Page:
Everything was sounding so good until the television producer mentioned money.
Marion leaders huddled around a phone Thursday in the Marion City Council Room for what they thought was a proposal for a television news show. The group included Mayor Mary Olson, City Administrator Doug Kjellin, St. Luke Hospital CEO Jeremy Armstrong, USD 408 Superintendent Lee Leiker, Chamber of Commerce President Don Noller, Chamber Executive Secretary Margo Yates, and Ministerial Alliance representative Jeremiah Lange.
A producer from Today in America called in promptly at 1 p.m. The show shoots 5-minute segments about a town, which it sells to networks, in this case, 20 showings on Fox Business Channel and then plans to pass the content along to Wichita TV stations. The show is hosted by football analyst and four-time Super Bowl-winning quarterback Terry Bradshaw.
The producer began by stating that the show was about the positive aspects of a community — heritage, present, and future.
“For a small community, we know how well equipped you are with facilities for your population,” he said. “Obviously, economic development, job creation, and job retention is important but quality of life is playing a more significant role on where (businesses) want to be.”
One by one, the Marion leaders outlined the city’s case for inclusion with the show.
Armstrong detailed the setup and layout of the renovated refurbished hospital.
Leiker talked about the facilities at the schools.
“Everyone has a chance for a good education,” he said.
The producer remained strikingly positive throughout the explanations. When Olson talked about the available emergency services in the county, including that the county needed more volunteer emergency medical technicians, the producer never strewed from a positive path.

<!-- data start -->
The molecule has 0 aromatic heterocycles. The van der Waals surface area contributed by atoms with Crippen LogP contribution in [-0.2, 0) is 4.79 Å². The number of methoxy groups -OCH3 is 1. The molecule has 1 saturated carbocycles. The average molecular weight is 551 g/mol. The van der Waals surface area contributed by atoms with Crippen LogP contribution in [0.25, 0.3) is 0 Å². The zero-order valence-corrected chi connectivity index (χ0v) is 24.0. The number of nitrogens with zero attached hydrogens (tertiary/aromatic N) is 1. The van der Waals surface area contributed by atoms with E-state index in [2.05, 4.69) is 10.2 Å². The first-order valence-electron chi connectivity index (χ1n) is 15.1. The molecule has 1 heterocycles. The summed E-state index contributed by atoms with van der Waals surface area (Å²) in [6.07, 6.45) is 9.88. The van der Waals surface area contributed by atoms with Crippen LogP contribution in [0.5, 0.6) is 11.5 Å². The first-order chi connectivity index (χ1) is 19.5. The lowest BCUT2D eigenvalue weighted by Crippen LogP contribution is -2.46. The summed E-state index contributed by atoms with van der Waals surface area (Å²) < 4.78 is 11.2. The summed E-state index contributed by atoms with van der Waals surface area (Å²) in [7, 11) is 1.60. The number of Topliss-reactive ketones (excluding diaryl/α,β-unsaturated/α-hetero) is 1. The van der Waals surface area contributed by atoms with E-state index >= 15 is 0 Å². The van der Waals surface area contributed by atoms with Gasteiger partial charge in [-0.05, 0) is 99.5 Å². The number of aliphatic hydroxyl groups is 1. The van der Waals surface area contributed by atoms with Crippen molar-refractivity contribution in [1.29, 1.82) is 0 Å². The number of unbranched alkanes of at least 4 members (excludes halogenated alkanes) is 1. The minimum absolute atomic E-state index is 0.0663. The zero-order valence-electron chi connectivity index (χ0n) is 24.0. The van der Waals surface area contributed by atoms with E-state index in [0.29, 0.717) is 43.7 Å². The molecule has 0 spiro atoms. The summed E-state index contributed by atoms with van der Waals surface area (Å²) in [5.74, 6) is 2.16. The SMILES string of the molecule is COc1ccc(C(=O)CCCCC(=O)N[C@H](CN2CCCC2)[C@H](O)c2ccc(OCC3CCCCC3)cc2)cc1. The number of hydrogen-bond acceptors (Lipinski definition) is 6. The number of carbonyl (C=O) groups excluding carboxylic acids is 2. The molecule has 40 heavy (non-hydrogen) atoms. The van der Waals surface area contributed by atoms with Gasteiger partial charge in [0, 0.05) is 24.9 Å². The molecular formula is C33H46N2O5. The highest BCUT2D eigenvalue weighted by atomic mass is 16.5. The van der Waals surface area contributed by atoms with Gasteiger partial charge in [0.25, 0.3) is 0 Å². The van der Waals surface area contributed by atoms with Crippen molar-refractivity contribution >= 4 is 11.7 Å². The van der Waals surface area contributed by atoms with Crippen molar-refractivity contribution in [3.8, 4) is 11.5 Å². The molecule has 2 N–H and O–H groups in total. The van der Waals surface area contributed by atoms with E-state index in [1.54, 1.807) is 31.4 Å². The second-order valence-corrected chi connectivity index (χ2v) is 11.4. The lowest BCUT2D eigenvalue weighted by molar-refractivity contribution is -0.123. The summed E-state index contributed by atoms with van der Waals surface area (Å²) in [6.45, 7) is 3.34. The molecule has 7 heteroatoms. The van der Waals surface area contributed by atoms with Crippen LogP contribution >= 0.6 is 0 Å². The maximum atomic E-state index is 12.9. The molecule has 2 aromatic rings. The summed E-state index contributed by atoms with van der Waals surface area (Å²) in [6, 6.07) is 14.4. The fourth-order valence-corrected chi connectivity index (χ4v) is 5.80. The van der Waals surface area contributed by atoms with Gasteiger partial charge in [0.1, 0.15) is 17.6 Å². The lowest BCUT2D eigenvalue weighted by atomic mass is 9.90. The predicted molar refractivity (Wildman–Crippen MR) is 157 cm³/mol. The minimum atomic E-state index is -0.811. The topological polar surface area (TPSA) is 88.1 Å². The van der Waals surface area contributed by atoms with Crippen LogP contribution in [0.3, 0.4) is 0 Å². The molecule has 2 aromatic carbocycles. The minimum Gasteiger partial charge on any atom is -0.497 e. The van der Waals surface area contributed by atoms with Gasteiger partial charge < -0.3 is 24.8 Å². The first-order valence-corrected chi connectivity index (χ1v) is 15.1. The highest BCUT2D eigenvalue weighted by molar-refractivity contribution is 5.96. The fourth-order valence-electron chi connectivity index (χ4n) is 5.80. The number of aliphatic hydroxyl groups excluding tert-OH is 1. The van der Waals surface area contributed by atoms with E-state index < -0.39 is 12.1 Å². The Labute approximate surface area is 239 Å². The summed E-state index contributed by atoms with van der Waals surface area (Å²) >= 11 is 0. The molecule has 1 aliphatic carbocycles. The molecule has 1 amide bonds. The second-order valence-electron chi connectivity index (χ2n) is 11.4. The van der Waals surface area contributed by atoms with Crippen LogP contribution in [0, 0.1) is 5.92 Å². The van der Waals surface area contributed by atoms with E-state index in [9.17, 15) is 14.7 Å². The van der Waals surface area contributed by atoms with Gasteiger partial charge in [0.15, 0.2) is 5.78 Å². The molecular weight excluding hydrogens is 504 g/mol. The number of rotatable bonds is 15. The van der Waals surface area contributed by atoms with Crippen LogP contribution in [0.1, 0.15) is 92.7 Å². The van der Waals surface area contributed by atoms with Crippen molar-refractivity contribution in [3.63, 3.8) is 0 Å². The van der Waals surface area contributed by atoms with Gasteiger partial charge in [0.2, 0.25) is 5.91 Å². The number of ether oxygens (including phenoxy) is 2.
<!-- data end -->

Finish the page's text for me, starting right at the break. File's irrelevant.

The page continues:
“You have a very special relationship with the community and they seem to be very proactive in community affairs,” he said. “Marion seems to be a town poised for growth.”
Then the producer described the process of the show, slipping in their in the middle of his statement a sentence about the city needing to pay a $19,800 scheduling fee.
“In TV that’s not a large amount of money,” the producer said to Kjellin.
Previously the Marion leaders were barely able to contain their excitement with thoughts of undiluted positive exposure reaching a national audience. When the nearly $20,000 fee was mentioned their faces became grim.
“It would be nice to say it was a pay for play deal,” Kjellin said after the meeting.
Even with the bombshell that Today in America was a soliciting to produce 5-minute commercials on an obscure cable channel, some Marion leaders would not relinquish the idea.
Leiker especially said that they were likely to spend the money anyway.
“We’re always looking for that long-range rifle shot,” Kjellin said talking about obtaining city exposure.
Yates said the city might be able to negotiate to own the footage from the program. She said the city was in need of a new video, which may cost in the neighborhood of $10,000.
Kjellin talked about splitting the money between the county, hospital, city, school district, and chamber of commerce and that is when Armstrong backed away from the idea.
“The guy that was on the phone was a salesman,” Armstrong said. “They want a commitment before you talk with the senior producer; I don’t do business that way.”
A day after the meeting was dismissed, Kjellin said he had conducted more research and decided that Today in America was not a sound investment of $19,800.
“If it sounds too good to be true, it is,” he said.